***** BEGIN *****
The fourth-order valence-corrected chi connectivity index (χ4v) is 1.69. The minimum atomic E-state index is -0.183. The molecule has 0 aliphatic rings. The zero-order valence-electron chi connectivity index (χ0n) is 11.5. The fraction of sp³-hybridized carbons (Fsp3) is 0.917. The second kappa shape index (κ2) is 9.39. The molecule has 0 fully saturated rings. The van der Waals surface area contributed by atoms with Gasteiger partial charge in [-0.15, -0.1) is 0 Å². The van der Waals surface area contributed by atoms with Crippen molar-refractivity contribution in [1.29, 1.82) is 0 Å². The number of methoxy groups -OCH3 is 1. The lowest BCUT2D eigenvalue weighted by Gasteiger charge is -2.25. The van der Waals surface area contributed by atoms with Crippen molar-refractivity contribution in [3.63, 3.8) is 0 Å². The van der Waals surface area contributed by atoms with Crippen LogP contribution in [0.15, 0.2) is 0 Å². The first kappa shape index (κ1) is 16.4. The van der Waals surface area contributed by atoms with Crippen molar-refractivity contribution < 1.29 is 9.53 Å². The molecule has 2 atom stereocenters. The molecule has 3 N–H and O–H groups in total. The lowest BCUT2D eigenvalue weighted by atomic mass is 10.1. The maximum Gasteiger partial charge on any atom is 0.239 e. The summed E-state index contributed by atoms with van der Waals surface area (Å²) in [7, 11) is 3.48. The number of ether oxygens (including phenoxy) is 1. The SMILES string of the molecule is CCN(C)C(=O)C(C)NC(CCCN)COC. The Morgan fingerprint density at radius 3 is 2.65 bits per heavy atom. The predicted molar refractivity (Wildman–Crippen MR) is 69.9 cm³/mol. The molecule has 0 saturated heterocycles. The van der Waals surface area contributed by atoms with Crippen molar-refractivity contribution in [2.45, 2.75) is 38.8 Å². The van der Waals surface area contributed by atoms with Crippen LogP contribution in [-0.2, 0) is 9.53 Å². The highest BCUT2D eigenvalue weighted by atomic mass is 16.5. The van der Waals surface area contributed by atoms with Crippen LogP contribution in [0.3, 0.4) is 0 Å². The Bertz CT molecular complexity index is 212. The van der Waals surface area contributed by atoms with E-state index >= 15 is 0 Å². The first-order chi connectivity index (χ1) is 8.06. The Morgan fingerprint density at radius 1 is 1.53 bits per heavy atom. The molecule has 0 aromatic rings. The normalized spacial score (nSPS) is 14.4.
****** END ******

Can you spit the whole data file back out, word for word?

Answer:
The fourth-order valence-corrected chi connectivity index (χ4v) is 1.69. The minimum atomic E-state index is -0.183. The molecule has 0 aliphatic rings. The zero-order valence-electron chi connectivity index (χ0n) is 11.5. The fraction of sp³-hybridized carbons (Fsp3) is 0.917. The second kappa shape index (κ2) is 9.39. The molecule has 0 fully saturated rings. The van der Waals surface area contributed by atoms with Gasteiger partial charge in [-0.15, -0.1) is 0 Å². The van der Waals surface area contributed by atoms with Crippen molar-refractivity contribution in [1.29, 1.82) is 0 Å². The number of methoxy groups -OCH3 is 1. The lowest BCUT2D eigenvalue weighted by Gasteiger charge is -2.25. The van der Waals surface area contributed by atoms with Crippen molar-refractivity contribution in [3.63, 3.8) is 0 Å². The van der Waals surface area contributed by atoms with Crippen LogP contribution in [0.15, 0.2) is 0 Å². The first kappa shape index (κ1) is 16.4. The van der Waals surface area contributed by atoms with Crippen molar-refractivity contribution < 1.29 is 9.53 Å². The molecule has 2 atom stereocenters. The molecule has 3 N–H and O–H groups in total. The lowest BCUT2D eigenvalue weighted by atomic mass is 10.1. The maximum Gasteiger partial charge on any atom is 0.239 e. The summed E-state index contributed by atoms with van der Waals surface area (Å²) in [7, 11) is 3.48. The number of ether oxygens (including phenoxy) is 1. The SMILES string of the molecule is CCN(C)C(=O)C(C)NC(CCCN)COC. The Morgan fingerprint density at radius 3 is 2.65 bits per heavy atom. The predicted molar refractivity (Wildman–Crippen MR) is 69.9 cm³/mol. The molecule has 0 saturated heterocycles. The van der Waals surface area contributed by atoms with Crippen molar-refractivity contribution in [2.45, 2.75) is 38.8 Å². The van der Waals surface area contributed by atoms with Crippen LogP contribution in [-0.2, 0) is 9.53 Å². The highest BCUT2D eigenvalue weighted by atomic mass is 16.5. The van der Waals surface area contributed by atoms with Crippen LogP contribution in [0.3, 0.4) is 0 Å². The Bertz CT molecular complexity index is 212. The van der Waals surface area contributed by atoms with E-state index >= 15 is 0 Å². The first-order chi connectivity index (χ1) is 8.06. The Morgan fingerprint density at radius 1 is 1.53 bits per heavy atom. The molecule has 0 aromatic rings. The normalized spacial score (nSPS) is 14.4.